2. Hon. Tajudeen Yusuf Moved the Motion on the alleged invasion of the Government House of Eikiti State and spread of fear by men of the Nigeria Police in a bid to truncate the peaceful process leading to the upcoming Gubernatorial election. He pointed out that the Inspector General of Police would have been the best person to invite to explain the incident, he however has a track record of disregard for calls from the National Assembly. Hon. Gabriella Igbinedion lamented the lack of security prevalent in a political tool as fundamental and legal as a political rally. She feared for the scenario that may be played out during the 2019 general elections. Hon. Tahir Monguno called for the investigation of the true circumstances behind the incident as there seems to be too many versions of the line of events leading to the incident. Hon. Kingsley Chinda reminded the House that as Members of Parliament they should guard against any threat to democracy. He reminded Members that Political Parties have the right to campaign up to 24 hours before the election. Hon. Sunday Karimi stated that the Ekiti election is a test to the forthcoming elections and a mishandling of it is a premise to what may be obtainable in the forthcoming general elections in 2019. Hon. Aminu Suleiman stated that he does not believe the incident transpired the way the Governor of Ekiti State said it did. The Motion was Voted on and Passed.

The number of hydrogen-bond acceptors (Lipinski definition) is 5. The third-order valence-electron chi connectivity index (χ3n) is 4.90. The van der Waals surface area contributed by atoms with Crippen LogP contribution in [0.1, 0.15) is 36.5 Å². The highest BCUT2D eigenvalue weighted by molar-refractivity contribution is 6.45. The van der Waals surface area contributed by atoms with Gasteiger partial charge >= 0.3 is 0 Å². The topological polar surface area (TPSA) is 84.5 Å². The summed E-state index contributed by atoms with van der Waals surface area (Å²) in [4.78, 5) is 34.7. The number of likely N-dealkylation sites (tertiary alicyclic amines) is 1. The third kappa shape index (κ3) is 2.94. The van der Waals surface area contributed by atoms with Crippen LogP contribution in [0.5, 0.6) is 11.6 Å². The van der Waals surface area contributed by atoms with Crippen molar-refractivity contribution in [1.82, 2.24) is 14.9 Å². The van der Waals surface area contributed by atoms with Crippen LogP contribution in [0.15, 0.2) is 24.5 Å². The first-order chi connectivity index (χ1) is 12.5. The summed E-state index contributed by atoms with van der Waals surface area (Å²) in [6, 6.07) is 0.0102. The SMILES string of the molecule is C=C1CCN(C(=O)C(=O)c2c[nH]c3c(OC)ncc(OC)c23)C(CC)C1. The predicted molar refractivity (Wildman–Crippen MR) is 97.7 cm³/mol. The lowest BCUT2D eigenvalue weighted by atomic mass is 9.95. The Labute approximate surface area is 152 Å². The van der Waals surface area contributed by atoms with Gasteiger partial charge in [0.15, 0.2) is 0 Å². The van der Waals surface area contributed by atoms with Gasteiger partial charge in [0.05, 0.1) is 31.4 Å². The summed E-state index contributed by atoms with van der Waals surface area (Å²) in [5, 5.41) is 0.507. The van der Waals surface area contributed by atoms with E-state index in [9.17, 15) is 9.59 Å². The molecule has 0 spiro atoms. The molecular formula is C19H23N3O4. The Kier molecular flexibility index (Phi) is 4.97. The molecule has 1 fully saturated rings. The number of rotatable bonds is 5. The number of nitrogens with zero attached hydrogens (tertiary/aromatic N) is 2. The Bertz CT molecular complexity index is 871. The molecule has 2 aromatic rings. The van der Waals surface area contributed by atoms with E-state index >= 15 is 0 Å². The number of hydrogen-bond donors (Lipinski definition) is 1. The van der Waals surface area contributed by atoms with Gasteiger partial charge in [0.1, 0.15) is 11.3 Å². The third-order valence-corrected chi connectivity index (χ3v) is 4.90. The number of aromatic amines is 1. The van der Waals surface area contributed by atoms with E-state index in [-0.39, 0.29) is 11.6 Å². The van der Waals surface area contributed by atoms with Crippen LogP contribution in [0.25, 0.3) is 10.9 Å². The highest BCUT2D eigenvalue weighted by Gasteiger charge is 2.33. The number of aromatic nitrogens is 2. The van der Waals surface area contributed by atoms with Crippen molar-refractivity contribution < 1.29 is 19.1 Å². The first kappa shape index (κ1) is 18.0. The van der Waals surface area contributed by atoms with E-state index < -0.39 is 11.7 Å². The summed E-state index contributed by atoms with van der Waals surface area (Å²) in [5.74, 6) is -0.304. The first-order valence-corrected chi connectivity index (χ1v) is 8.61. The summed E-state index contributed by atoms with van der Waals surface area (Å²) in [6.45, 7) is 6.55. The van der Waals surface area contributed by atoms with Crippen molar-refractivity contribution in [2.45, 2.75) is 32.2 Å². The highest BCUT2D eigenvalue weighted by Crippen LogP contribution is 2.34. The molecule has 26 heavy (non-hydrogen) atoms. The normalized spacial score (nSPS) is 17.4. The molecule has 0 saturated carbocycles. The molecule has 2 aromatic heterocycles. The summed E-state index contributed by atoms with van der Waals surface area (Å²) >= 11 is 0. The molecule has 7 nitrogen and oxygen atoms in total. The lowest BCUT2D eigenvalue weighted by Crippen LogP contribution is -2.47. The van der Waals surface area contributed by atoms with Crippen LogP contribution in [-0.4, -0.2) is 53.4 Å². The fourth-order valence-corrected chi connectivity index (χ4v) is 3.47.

PRESENTATION OF BILLS
1. Nigerian Street Trading Regulation Commission (Establishment) Bill, 2018 (HB. 1517) (Hon. Linus Okorie) – First Reading.
2. Federal College of Veterinary Assistants, Onicha (Establishment) Bill, 2018 (HB. 1518) (Hon. Linus Okorie) – First Reading.
3. Federal College of Education (Technical), Ako, Ago-Iwoye, Ogun State (Establishment) Bill, 2018 (HB. 1519) (Hon. Adekoya Adesegun Abdel-Majid) – First Reading.
4. Nigeria Para-Military Academy, Ijebu-Igbo (Establishment) Bill, 2018 (HB. 1520) (Hon. Adekoya Adesegun Abdel-Majid) – First Reading.
ORDERS OF THE DAY
BILLS FOR THIRD READING
1. A Bill for an Act to Establish the Federal University of Education, Nsugbe, to provide Training and Teaching Instruction in every aspect of Education and such other fields of applied Learning Relevant to the needs of the Development of Education in Nigeria, matters of Administration and Discipline of Students and for Related Matters, 2018 (HB. 1067) – Third Reading
Hon. Tahir Monguno Moved for the Third Reading of the Bill and it was Seconded by Hon. Orker Jev. It was voted on, Read the Third Time and Passed.
2. A Bill for Act to Authorise the Provision of Free Pre-Natal and Post-Natal Health Services to every Nigerian Woman Pregnant in Government Hospitals, and for Related Matters (HB. 717) – Third Reading
Hon. Tahir Monguno Moved for the Third Reading of the Bill and it was Seconded by Hon. Orker Jev. It was voted on, Read the Third Time and Passed.
3. A Bill For an Act to Establish the Dietitians Council of Nigeria to Regulate the Profession of Dietetics; and for Related Matters (HB.547) – Third Reading.
Hon. Tahir Monguno Moved for the Third Reading of the Bill and it was Seconded by Hon. Orker Jev. It was voted on, Read the Third time and Passed.
BILLS FOR SECOND READING